Starvation and dehydration devastated the army. Horses suffered the worst. They died by the thousands, further slowing down the army. Lice were rampant among the French, and a War Plague (Typhus) broke out. Sadly, French medical personnel didn’t understand that the lice caused Typhus. More soldiers died of this plague than were killed in battle. Napoleon’s brother had a chance to get the decisive victory, but he botched it, and the Russians escaped. Napoleon kept advancing, believing that he was only one victory away. Finally, 100 miles from Moscow, the Russians engaged the beleaguered French army. The French still managed to win, but it was not the crushing blow that the French needed. Most of the Russian military was able to escape. Napoleon looked at his options and decided to go for it all. If he captured Moscow, surely the Russians would surrender, and the cursed war would be over.
All his generals had advised against a campaign in Russia to begin with, Now they again spoke against this final push to Moscow. But it was Napoleon’s optimism, audaciousness, and ambition that prevented him from agreeing with his generals. The Russians decided to abandon Moscow instead of fight for it. Just before they fled, they released convicts with the instructions to burn their famed capital to the ground. Napoleon wrote the Tsar from the charred ruins of Moscow, demanding surrender and terms for peace. Alexander never answered Napoleon.
Precious time was lost in the waiting. To stay in Moscow over the winter and then reengage so far behind enemy lines next spring would be certain death for the entire army. The retreat was now the only option. But it was too late. Winter came early, and it was the coldest one in decades. The weather smashed the French army to bits while vicious and revenge-minded Russian mobile units wreaked havoc on disoriented, starving, freezing stragglers.
Napoleon should never have escaped Russia. Three Russian armies and a river trapped him. But clever as a fox, he managed a ruse. It was classic misdirection. He drew Russian attention to a bridge he was pretending to build to the south while secretly building a bridge at breakneck speed farther north. He and a few thousand of his remaining soldiers managed to escape the grasp of the Russians. His army had gone from 500,000 to around 5,000. There would be no recovery from this loss.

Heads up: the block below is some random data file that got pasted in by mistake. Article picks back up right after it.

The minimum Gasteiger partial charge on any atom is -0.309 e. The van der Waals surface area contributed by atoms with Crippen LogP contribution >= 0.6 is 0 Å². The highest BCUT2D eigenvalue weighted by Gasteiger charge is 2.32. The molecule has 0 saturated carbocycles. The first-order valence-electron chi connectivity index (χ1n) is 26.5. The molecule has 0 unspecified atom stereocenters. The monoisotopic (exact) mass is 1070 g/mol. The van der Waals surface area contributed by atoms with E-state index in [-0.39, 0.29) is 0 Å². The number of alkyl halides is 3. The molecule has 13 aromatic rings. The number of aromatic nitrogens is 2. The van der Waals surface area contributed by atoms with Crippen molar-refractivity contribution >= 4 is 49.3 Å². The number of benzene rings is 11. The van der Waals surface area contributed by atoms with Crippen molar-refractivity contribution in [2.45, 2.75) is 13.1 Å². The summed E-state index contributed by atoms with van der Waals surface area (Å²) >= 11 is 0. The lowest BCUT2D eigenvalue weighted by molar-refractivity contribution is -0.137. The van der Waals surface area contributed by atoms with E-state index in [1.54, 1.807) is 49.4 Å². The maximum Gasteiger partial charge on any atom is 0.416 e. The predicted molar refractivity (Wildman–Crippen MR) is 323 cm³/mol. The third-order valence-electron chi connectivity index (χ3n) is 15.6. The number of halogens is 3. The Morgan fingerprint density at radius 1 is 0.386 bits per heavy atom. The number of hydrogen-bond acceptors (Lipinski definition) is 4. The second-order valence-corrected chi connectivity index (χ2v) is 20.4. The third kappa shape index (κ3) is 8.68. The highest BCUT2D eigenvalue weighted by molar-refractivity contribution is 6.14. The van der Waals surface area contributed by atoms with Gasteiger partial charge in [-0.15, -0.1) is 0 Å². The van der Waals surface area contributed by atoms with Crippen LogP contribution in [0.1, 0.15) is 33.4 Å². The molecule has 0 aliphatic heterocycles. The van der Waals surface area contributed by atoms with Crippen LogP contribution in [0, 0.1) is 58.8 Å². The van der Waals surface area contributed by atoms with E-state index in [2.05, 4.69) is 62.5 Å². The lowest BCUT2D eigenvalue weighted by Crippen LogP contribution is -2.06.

- The Spanish Ulcer — Portugal refused to participate in the continental system, so they needed to be crushed. Through diplomatic means and the exploitation of the fragmented Spanish monarchy, Napoleon managed to take over Spain in the process of squashing Portugal. However, Napoleon’s family members’ bungling in Spain created a vicious Spanish backlash against French rule. The whole thing devolved into a decade-long quagmire of guerrilla warfare, which proved to be a devastating drain on French men and resources. Napoleon dug his heels in and tried to hang on to French rule in Spain for far longer than he should have.
- A Failure to Appreciate the Advancements of his Enemies — Napoleon, in part, lost the final 7th war of the Coalition because the other armies had adopted his tactics. Napoleon blundered by failing to see these upgraded armies for the formidable enemies they had become. Had the coalition armies not copied and, in some cases, improved upon Napoleon’s tactics, they could never have beat him. This is another testament to his greatness.